Mar 8, 2018

U.S. Navy begins under-ice submarine exercise off Alaska

The U.S. Navy has started testing and training of submarines under sea ice off Alaska's north coast that takes place every other year. Three U.S. submarines and a British sub will take part in the five-week exercise that the Navy calls ICEX 2018. The Navy will ...

/ Feb 10, 2018

U.S. subs set new record for port calls at Sasebo

U.S. Navy submarines made a record high 26 calls at Sasebo port in Nagasaki Prefecture last year, it was learned Saturday. The previous high was 24 in 2016, officials from the Sasebo Municipal Government said. The strategic importance of Sasebo, which hosts a U.S. naval base, ...

Germany approves Israel nuclear submarine deal: Der Spiegel

Jun 30, 2017

Germany approves Israel nuclear submarine deal: Der Spiegel

Germany's national security council has approved a deal to sell three further nuclear-capable submarines to Israel, magazine Der Spiegel reported on Friday, the latest act in a defense deal that has been overshadowed by corruption allegations. The $1.5 billion transaction came to public attention when ...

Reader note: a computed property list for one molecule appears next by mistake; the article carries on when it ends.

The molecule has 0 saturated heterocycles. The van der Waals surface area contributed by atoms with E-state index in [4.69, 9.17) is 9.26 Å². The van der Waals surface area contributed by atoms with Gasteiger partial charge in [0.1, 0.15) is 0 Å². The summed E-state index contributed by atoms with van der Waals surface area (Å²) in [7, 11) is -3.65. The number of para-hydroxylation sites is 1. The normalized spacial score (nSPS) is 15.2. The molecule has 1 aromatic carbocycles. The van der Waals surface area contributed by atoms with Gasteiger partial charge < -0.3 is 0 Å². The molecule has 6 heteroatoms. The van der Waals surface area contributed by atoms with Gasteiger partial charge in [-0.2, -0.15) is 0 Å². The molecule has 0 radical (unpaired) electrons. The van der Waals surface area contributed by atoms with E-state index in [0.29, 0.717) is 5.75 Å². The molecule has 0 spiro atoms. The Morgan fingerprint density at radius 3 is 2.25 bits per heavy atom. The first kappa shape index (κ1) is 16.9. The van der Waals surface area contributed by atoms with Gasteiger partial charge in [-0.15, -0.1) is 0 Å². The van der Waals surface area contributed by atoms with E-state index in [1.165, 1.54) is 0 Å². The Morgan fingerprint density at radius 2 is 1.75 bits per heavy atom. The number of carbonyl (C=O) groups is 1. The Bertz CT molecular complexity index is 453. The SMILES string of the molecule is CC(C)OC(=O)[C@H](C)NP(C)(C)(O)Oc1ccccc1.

Taiwan launches submarine project in face of China threat

Mar 21, 2017

Taiwan launches submarine project in face of China threat

Taiwan's president Tsai Ing-wen launched the island's first ever homegrown submarine project Tuesday in the face of what the government says are growing military threats from China. The move comes after China sent its only aircraft carrier, the Liaoning, through the Taiwan Strait in January, ...

Jan 6, 2017

Nuclear-armed subs move ahead at Pentagon before Obama goes

The Pentagon's top weapons buyer has approved advanced development for a fleet of 12 new nuclear-armed submarines, a potential $128 billion project that the U.S. Navy calls its top priority. Frank Kendall, the undersecretary for acquisition, signed the decision memo that officially moves the program ...

/ May 1, 2016

Jobs help sink Japan's sub bid

by Ramesh Thakur

In the end the government was not prepared to pay the biggest political cost of all, which is domestic electoral consequences of any decision that laid waste to still more manufacturing jobs in the state of South Australia.